I could spend my final column in The Sun wistfully lamenting the passing of these years spent perched far above Cayuga’s waters, but I’m sure there are others waiting to step into that breach. My tales are much too inane for general consumption, so a meditation, if it deserves such a term, on my time in this country seems a better choice than bland personal anecdotes. Though I suppose it is precisely the inanity of the anecdotes that makes the profundity of the meditation. There are things one notices only after having lived in a country for some time. Small things that tourists would not recognise.
In another pivot away from Trump’s isolationist America First campaign rhetoric, U.S. forces in Afghanistan deployed the fuel air GBU-43/B or the “mother of all bombs,” destroying an ISIS tunnel complex in Nangahar province. Many bearded bad hombres dead and The Donald surely flush with glee at all the buttons he gets to press.
Last week’s failure of the American Healthcare Act (an act whose formal short title was “World’s Greatest Healthcare Plan of 2017”) is a major blow to Donald Trump and Paul Ryan. In the words of the former, “nobody knew that health care could be so complicated” (or, as the latter would say, “access to care”). Besides a crushing defeat for a divided Republican Party unable to reach a vote on the bill, its withdrawal once again puts the lie to Trump’s chief campaign argument of being a solid dealmaker. In the presidency, you can’t trade on your father’s name and money, as among the rarefied airs of New York City real estate. Indeed, Trump demonstrated a fundamental misunderstanding of the art of the deal by both playing his hand too early and lacking knowledge of the parties with whom he was dealing (but who can blame a man for that when watching Fox is soooo much more satisfying).
In The People v. O.J. Simpson, Johnnie Cochran, a member of O.J. Simpson’s dream team legal squad, tells his colleagues, “Evidence doesn’t win the day. Jurors go with the narrative that makes sense.” The show presents DNA analysis as being so new that most jurors could make neither head nor tail of solid evidence presented that tied Simpson directly to the scene of two murders. Simpson’s defence relied on muddying the waters with accusations of systemic racism in the Los Angeles Police Department in order to prevent any conclusions being made beyond a reasonable doubt. The jury was enthralled by show tricks and rhetoric, smoke and mirrors around the fire of what actually happened on the night of the murders for which Simpson stood trial. Such seems to be the state of much political discourse.
Before last year’s presidential election, Donald Trump was solidly the candidate of anger — anger at elites, anger at the media and anger at the yawning gap between the rural and urban Americas. As part of this anger, Trump foretold destruction — draining the swamp and dismantling NATO, all while building a big beautiful wall. He was a “disrupter,” that faddish term economists use to describe upstart startups. Clinton’s message of hope couldn’t withstand Trump’s brand of change. Now Trump and his motley crew have taken over the White House and those who were angry before are no longer quite so.
Hannah Arendt wrote that terror is the foundation of totalitarianism. The regimes of Adolf Hitler and Joseph Stalin bound individuals into a single quivering mass through which terror coursed unhindered. Some say money is the root of all evil. I say fear is a more likely bedrock. Fear was an important, primal reaction that helped our ancestors survive – and we are all descended from the same; all races can trace their lineages back to the same primate forebears – in a dangerous world.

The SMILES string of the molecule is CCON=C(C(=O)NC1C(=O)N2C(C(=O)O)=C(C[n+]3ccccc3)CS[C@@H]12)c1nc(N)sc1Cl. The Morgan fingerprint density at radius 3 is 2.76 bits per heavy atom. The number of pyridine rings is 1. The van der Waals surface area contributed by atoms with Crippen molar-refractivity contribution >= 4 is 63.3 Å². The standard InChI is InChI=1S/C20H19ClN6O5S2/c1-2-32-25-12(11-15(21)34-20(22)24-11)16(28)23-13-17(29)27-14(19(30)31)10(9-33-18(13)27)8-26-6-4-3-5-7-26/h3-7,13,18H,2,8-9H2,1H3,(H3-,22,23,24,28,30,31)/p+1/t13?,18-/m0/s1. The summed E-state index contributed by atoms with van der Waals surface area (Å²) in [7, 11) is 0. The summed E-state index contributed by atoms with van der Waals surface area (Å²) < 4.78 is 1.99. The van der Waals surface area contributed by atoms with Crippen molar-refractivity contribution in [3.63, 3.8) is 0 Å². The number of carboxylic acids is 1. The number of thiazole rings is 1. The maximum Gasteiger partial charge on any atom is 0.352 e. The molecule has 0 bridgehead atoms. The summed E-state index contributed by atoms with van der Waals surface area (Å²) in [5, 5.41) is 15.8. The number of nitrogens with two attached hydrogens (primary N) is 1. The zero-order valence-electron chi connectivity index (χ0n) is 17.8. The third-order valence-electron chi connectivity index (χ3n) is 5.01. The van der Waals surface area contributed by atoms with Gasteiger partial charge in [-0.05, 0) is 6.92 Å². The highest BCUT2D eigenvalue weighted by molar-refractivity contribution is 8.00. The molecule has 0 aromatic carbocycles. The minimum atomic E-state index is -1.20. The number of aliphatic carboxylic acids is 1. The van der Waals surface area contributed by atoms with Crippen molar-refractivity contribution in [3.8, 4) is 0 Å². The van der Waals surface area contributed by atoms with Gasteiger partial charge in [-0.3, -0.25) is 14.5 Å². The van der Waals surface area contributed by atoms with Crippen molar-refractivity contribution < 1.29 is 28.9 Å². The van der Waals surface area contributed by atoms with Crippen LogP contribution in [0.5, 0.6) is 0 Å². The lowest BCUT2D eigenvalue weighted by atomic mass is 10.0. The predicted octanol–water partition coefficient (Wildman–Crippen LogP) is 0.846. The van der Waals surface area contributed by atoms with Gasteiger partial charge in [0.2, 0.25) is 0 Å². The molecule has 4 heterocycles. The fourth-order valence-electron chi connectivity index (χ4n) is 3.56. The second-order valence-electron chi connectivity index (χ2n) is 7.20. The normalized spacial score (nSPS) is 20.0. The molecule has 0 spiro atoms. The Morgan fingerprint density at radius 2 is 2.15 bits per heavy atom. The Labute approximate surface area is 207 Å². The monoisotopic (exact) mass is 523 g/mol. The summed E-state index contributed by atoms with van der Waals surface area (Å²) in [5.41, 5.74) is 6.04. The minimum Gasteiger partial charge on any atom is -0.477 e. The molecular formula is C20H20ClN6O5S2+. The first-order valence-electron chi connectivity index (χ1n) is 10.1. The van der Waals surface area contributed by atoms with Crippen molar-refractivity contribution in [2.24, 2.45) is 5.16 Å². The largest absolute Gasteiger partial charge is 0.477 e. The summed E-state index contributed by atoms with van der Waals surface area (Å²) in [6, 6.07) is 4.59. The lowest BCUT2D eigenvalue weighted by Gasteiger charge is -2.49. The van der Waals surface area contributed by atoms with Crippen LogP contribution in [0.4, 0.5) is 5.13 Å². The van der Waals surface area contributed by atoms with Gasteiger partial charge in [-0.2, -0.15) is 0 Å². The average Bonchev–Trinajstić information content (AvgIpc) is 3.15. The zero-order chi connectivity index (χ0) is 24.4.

Donald Trump, like Mobutu Sese Seko’s illegitimate child, is already showing his nepotistic tendencies. Unprecedented is an understatement. Trump’s transition team reportedly enquired about obtaining security clearances for his children, the very people who would be controlling his “blind trust.” Ivanka Trump sat in on her father’s meeting with Prime Minister Shinzo Abe of Japan. Trump, *ahem*, reportedly closed their meeting by asking his guest if he could help him understand just quite why “the nuclear” is so bad. Jared Kushner, a newspaper proprietor, could bring peace to the Middle East, according to Trump.
Before Tuesday night I had expected the gnashing teeth of a poll-drowned American electorate to soon take my most ugly of muses. The moment when the Trump well would run dry was close at hand. Alas, it was not to be. The Donald shall be enthroned in the seat of power, like a lascivious Jabba the Hutt, for a period of no less than four years (barring impeachment or some act by the “Second Amendment people”). America will replace its first black president with the orange zealot who built his political career on questioning his predecessor’s citizenship.
Don’t get complacent, Democrats. Donald Trump could still play an ace. Polls have tightened. Though many voters in states like North Carolina have already decided between Hillary Clinton and Trump, there remain high numbers of undecided voters in other battleground states, which could intensify Trump’s benefit from James Comey’s Halloween emails treat. Trump has, for once, resisted turning the attention back on himself.
Pauses for breath during this presidential campaign have seen much talk of the Democrats’ chances to retake the Senate. Their prospects appear to be buoyed by a rapidly sinking Donald Trump, who isn’t slinging mud as much as he is wallowing in it. His remarks and behavior have created quite the quandary for vulnerable Republican senators in purple states. Sure, Trump’s bark might be worse than his bite but the real trouble is his base. Yet among all this hopeful chatter Democrats continue to neglect state-level races, as they are wont to do.